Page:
This mashup of animated GIFs and YouTube (start the video pls) works freakishly well.
Several people are wanting a "No on 8" comment or two from Senator Obama, hoping he'd help turn the tide against the marriage-banning amendment to the California state constitution. Me, I wonder what the hell crack they're smoking. Not because it'd be bad - no, it'd be really nice, particularly given his overwhelming popularity in California and the anticipatedly strong black voter turnout, which will according to polling results also mean a strong anti-gay turnout in this case - but because he's never done something like that.
Remember several months ago when a variety of people were hoping that Senator Obama would lead opposition to the FISA bill and retroactive immunity? The bill he'd previously condemned? And then instead he actively endorsed the mass warrantless spying provisions, and voted for both that retroactive immunity for separate and specific telecom lawbreaking. Tho' he did still claim to be against that second part, for whatever little that's worth.
More, he has no reason to have any intention of doing so now. As one Slog commenter correctly notes, "Nobody cares about gays other than gays and people who have gay friends." As another one notes, "Gay-Americans are not important enough to a national candidate to risk alienating a much larger voting block, i.e. African-Americans or Right wing leaning voters in the middle of the nation. This is Democracy and politics, not feel good therapy." And the essentially-unanimous consensus of the commenters is to tell the queers getting uppity about this to sit the hell down and shut the hell up and stop screwing things up for the real people who actually matter by asking for equal treatment under the law, and political support to that end. And that's on the slog.
Given all this, what do you think he's going to do? C'mon, people, think.
eta: I want to add a bit about those comments to the posts in question.
Many people in the commentaries, particularly on slog but not just there, talk about queers "ruining" the election "like in 2004" by even bringing up this idea of support from Senator Obama in the California marriage ban initiative campaign. Nobody who has brought up this idea has suggested dropping their support of Senator Obama when he doesn't provide that statement against Proposition 8; they're just saying it would be nice if he did it. But that was enough to trigger quite a negative reaction, and the "like in 2004" part is of particular interest.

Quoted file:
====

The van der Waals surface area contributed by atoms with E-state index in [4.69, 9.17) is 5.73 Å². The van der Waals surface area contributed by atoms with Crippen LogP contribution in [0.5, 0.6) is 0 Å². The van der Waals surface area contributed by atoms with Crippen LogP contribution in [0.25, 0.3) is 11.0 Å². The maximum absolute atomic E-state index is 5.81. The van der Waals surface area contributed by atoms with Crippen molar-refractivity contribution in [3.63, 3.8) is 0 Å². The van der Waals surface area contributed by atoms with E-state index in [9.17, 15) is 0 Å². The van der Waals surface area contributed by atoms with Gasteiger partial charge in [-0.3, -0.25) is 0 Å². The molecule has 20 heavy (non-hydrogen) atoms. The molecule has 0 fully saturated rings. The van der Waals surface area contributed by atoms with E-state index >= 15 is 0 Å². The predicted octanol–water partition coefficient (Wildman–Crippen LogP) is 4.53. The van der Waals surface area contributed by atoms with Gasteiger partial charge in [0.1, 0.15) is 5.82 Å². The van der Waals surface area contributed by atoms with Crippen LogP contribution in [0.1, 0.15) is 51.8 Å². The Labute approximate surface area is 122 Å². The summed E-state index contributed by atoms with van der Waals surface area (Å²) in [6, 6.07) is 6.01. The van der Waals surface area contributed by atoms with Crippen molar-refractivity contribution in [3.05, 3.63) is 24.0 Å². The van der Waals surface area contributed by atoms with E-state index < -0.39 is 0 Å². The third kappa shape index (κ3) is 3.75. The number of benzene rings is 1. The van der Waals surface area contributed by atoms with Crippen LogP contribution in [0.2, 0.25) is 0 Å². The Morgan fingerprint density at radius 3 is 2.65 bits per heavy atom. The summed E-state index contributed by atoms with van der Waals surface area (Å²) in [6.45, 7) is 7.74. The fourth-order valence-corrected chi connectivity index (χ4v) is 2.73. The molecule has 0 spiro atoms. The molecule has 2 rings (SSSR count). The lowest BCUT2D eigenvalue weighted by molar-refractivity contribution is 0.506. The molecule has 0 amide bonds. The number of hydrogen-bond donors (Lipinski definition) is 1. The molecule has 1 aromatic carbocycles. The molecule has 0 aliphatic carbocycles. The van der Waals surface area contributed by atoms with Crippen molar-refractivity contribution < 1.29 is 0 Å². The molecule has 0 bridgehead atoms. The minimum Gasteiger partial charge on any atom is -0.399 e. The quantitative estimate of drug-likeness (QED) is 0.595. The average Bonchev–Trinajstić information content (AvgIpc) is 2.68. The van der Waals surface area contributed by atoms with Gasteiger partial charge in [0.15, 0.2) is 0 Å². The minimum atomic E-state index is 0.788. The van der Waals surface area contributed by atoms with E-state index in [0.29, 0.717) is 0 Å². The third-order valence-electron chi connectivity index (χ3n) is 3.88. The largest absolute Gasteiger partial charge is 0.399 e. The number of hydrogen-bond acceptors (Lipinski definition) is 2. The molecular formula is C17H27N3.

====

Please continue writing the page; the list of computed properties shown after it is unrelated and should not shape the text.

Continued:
It's one thing to talk tactics of 2008; it's quite another to reach back to 2004 and bludgeon us with it as part of that talk. These commenters who bring up 2004 are, essentially, blaming GBLT people for the wave of fundamentalist/GOP organised anti-gay initiatives across 22 states that election year, and by extension, are blaming queers for the re-election of George Bush and the GOP-controlled House and Senate. Now, these initiatives were obviously not put on the ballot by queers; they weren't our plan; we fought them - without a lot of Democratic Party support, I might add - and mostly lost. But the fundamentalist-driven effort did energise the Republican base and pop up GOP turnout, which helped Mr. Bush's party that election cycle.
But we didn't file those initiatives. We didn't support them. We weren't the ones running ads against us. We weren't the ones proclaiming us a threat to western civilisation. But many of the slog progressives in particular appear to have responded to this assault against us by blaming, well, us. Blaming us for being there. Blaming us for being visible, for working to be treated equally under the law; or, given where most of these initiatives were held, just for being rumoured.
They're blaming us for being around to be the target of someone else's hatred, and they're telling us to keep our damn mouths shut and keep the hell out of sight or we'll get it again, and it'll be all our fault, just like last time, in 2004. So if anyone still wonders why I don't have much faith in a "progressive realignment" represented by the Democratic party, well, here's yet another example why.